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Midcoast Maine's Louisa Stancioff releases debut album

Louisa Stancioff playing her guitar at her home in Warren, Maine
Keith Shortall
Maine Public
Louisa Stancioff playing her guitar at her home in Warren, Maine

Louisa Stancioff hasn't had much time to reflect on her debut album. It only came out last week, and she's on a tour of the northeast with a show in Cambridge Massachusetts on Thursday night. Born and raised in rural Western Maine, Stancioff now lives in the midcoast, and is promoting her music with help of her record label, using an approach that by the standards of the digital era might seem "old school."

As a child with Bulgarian heritage on her fathers' side, Stancioff recalls the powerful presence of Balkan folk music in her early life by women using multiple dissonant harmonies. And now, at the age of 30, she says that music still has an influence on her own songwriting.

Maine Public's Keith Shortall spoke with Stancioff at her home in Warren.

Note: This interview was lightly edited for clarity.

LOUISA STANCIOFF: I think, unknowingly, my music does have a lot of dissonance in it. And it's very harmony based. I love singing with other people. So a lot of my songs are like, they kind of depend on the harmony, like the first song on my album is called gold. And it's really not the same without the harmony being there the entire time. And there's a lot of dissonance within that.

I always sung starting from a really young age, probably three or four, I think my parents really started giving me attention for that, like they would, they would encourage it a lot. And I really liked that. And, and then I think the first song that I wrote that I wrote that really captured an audience, I was 17 years old. And I was working at this summer camp in Lincolnville, called Tanglewood. And I shared the song that I wrote at the campfire that week, and everyone loved it, and somehow, it got stuck in everyone's head.

The following summer, I went back there and everyone was still singing it. And it ended up getting banned because it was so stuck in everyone's head. They were like, 'We cannot sing this song anymore. Louisa is allowed to sing it once a week at the end of the week. And other than that it's banned.' So then that's when I was really like, oh, I think I can write songs. And it actually means something to people. It's not just for me.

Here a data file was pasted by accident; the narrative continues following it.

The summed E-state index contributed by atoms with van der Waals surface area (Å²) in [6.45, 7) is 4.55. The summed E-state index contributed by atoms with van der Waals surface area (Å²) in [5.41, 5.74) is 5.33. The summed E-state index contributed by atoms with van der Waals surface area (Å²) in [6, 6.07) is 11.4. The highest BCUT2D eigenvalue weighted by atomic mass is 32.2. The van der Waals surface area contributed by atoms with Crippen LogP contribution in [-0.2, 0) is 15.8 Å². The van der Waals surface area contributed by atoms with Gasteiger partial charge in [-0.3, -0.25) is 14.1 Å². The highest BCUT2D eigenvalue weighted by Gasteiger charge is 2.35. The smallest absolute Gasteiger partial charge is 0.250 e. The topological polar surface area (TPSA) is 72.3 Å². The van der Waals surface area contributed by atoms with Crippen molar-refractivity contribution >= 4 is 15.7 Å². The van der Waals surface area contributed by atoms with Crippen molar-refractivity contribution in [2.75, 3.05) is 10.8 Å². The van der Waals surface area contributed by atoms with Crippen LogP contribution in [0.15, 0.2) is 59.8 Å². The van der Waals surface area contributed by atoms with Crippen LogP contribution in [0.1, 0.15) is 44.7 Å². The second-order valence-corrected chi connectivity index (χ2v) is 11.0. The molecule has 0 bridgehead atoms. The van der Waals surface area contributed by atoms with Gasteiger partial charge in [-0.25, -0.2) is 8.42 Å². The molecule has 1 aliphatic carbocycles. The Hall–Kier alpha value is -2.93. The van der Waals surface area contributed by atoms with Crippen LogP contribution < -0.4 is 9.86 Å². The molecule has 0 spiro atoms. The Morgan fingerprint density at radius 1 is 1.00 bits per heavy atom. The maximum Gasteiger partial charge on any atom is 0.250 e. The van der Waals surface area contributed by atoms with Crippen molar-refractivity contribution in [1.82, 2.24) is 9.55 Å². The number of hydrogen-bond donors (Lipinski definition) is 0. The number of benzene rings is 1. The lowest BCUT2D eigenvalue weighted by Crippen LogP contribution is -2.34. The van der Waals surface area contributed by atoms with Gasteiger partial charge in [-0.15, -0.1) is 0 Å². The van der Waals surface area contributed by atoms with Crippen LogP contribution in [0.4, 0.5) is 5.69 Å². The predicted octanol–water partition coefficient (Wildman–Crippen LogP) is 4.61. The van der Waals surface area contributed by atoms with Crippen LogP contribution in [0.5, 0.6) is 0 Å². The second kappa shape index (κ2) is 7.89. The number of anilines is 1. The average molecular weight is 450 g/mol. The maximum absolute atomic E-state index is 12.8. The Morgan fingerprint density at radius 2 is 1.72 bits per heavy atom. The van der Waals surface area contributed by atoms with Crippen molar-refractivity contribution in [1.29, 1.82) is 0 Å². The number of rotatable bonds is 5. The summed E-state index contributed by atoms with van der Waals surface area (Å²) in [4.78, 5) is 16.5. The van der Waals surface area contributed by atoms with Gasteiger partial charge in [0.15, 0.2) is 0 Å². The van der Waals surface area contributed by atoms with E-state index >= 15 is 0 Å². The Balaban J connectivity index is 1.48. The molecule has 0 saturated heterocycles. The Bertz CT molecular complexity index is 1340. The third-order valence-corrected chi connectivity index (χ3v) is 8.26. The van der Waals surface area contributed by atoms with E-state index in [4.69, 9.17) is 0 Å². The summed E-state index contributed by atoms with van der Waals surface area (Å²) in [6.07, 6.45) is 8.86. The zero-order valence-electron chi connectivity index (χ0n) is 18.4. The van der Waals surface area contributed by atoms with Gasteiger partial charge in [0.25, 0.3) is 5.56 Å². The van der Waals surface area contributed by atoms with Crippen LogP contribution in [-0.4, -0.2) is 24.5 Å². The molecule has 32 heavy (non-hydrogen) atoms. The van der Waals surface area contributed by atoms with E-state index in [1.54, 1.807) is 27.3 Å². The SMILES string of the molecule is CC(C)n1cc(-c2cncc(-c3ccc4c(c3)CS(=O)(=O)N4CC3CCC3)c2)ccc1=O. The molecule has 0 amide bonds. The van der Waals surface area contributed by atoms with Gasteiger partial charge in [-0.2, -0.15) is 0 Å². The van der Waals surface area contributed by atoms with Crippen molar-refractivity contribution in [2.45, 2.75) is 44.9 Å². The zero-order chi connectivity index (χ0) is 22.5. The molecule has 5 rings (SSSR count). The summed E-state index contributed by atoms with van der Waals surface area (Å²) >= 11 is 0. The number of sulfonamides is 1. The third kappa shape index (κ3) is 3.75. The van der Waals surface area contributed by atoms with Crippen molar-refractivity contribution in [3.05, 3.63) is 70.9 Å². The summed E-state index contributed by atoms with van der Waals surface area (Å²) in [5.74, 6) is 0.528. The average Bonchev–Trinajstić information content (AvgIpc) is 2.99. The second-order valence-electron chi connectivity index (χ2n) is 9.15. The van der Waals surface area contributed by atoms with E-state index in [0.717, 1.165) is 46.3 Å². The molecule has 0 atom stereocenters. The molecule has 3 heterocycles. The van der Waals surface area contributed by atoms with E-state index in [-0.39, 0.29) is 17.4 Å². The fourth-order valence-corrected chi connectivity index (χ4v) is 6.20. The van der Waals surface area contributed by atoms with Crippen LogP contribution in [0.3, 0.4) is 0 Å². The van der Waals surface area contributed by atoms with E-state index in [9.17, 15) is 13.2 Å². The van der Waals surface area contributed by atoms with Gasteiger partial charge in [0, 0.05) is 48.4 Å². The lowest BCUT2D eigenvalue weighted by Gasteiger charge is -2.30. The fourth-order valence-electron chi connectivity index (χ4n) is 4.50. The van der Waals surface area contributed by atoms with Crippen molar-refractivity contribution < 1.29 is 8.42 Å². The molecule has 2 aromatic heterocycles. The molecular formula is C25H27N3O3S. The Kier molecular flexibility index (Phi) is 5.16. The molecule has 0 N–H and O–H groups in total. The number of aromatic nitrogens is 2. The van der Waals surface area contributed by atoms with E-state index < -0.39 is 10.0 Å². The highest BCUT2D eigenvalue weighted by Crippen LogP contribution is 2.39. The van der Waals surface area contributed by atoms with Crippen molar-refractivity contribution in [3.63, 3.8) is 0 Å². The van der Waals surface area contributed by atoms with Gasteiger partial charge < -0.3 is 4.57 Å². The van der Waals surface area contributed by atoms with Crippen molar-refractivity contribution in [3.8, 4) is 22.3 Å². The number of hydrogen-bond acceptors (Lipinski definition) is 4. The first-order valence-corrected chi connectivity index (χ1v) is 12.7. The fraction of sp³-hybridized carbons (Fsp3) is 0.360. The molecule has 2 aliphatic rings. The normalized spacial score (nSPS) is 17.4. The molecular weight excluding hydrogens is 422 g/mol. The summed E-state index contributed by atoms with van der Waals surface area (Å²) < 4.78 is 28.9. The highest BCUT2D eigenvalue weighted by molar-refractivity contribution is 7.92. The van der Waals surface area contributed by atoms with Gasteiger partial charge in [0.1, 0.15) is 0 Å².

KEITH SHORTALL: Now you're living in Warren, Maine, and trying to promote yourself and promote your art. How do you do that from here?

I'm still trying to figure that out. But I travel a lot is what the real answer is. I leave Maine a lot, because it's kind of hard to promote yourself. We're so disconnected from the rest of the country, from the rest of the world. I recorded my music videos out in Los Angeles for the most part. And I've gone down to North Carolina a few times to view the label and like, do little voiceovers for Spotify and Pandora music and, and radio stations. And they have been really amazing about promoting my record on radio stations. It's been like on about 40 different stations or something, the singles, and the record just came out on Friday.

So in a way it's kind of like it used to work. You've got a label and they're promoting radio play?

They're kind of old school. Yep Roc is kind of old school compared to other labels. They're still really into vinyl. You have to have vinyl. I don't think you have to but people love it. I think it's it's kind of back in — like maybe it was out for a little while. But it just feels really good to put on a record when you really like an artist.

Stancioff just released her debut album "When We Were Looking" which is also available on vinyl. Her tour of the Northeast will included a number of shows in Maine.